In the late afternoon on October 29, protestors flooded the areas around RBC Royal Centre downtown. They demanded accountability for the company’s billion-dollar investments into the fossil fuel industry — an end to pipeline construction and a definitive call, in their words, to “defund climate chaos.”
The event was organized by Climate Justice UBC (CJUBC) alongside Sustainabiliteens. It featured a speech from Severn Suzuki, music and an inflatable David McKay, CEO of RBC, receiving a string of ironic awards which rang out through the Financial District.
“This is an ironic awards ceremony,” said one organizer, ahead of the first of five accolades given on that day. “These five awards highlight RBC’s biggest and worst impacts on communities and the land through their financing of colonial resource extracting projects.”
Where the company had viewed his actions as economic, in the eyes of the demonstrators, McKay’s decision to fund the Coastal GasLink and Line 3 pipelines was only viewed as exponential growth towards consequences of the climate crisis.
The protest organized by CJUBC comes at a time when the bank remains the fifth largest funder of fossil fuels in the world — and the largest in Canada.
‘The event also emphasized the threat to Indigenous communities by RBC’s funding of these pipeline expansions.
“Basically the pipeline is an energy corridor going through two Indigenous rivers. It is some of the only untouched area left in their land,” said the lead organizer of the protest, Arshia Uppal. “Part of our goal is to spread awareness to that and call on RBC to step back.”
Following the direct messaging came the lucid demands: to defund the Coastal GasLink and Line 3 pipelines respectively.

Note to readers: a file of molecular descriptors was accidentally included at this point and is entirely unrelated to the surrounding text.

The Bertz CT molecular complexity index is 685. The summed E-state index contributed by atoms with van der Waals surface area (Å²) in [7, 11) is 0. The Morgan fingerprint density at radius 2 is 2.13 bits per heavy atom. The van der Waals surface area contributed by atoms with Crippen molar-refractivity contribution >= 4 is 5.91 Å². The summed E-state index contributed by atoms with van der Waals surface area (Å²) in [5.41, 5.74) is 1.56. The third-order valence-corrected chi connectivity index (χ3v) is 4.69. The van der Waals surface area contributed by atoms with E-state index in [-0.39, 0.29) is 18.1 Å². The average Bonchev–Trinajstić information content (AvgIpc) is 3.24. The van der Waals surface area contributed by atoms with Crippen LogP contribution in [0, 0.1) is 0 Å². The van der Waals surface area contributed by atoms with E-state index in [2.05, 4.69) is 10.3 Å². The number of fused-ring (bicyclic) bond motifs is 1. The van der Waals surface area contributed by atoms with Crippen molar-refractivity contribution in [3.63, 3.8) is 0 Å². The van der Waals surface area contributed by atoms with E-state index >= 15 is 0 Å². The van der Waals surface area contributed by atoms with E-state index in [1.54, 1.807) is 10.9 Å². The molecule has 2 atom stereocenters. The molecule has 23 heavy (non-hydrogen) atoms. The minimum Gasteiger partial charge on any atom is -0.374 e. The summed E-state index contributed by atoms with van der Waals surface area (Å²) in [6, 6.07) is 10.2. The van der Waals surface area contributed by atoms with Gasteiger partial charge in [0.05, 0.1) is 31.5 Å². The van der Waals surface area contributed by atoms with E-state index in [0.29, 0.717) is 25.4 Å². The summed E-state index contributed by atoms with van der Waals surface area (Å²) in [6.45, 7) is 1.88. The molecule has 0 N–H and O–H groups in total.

“It’s about making clear to the public that climate change is a very intersectional issue,” Uppal of CJUBC said. “It includes decolonization and anti-racism and everything.”
Wet’suwet’en land defenders from the Gidimt’en Checkpoint have already faced localized harassment for defying the RCMP. To Esmé Decker, one of the organizers, these are decisions which endanger the community as well as the land.
“A lot of violence happens especially when eyes are not on land defenders,” she said. “That’s what the RCMP depends on…So that’s why it’s really important for settlers to stand in solidarity and keep their eyes on what’s happening on the ground.”
One protester on the ground said he disagreed with focusing on the sole polluter.
“You can get a CEO of the worst company there is to resign or be launched off to the moon. But there are a hundred [CEOs]...waiting in the wings who would love to take that place. And who would love to, in many cases, do things just as bad or worse.”
With the protest, Climate Justice UBC hoped to organize ahead of the UN climate conference in Glasgow (COP26) on November 1, and urge RBC to correct its practices ahead of the event.
A response has yet to arrive. But silence has not stopped activists like Decker.
“David McKay, we want you to think of your children's future and all the people around the world right now being affected by climate change. Put the money where the words are and take that money out of pipeline projects and fossil fuels,” she said.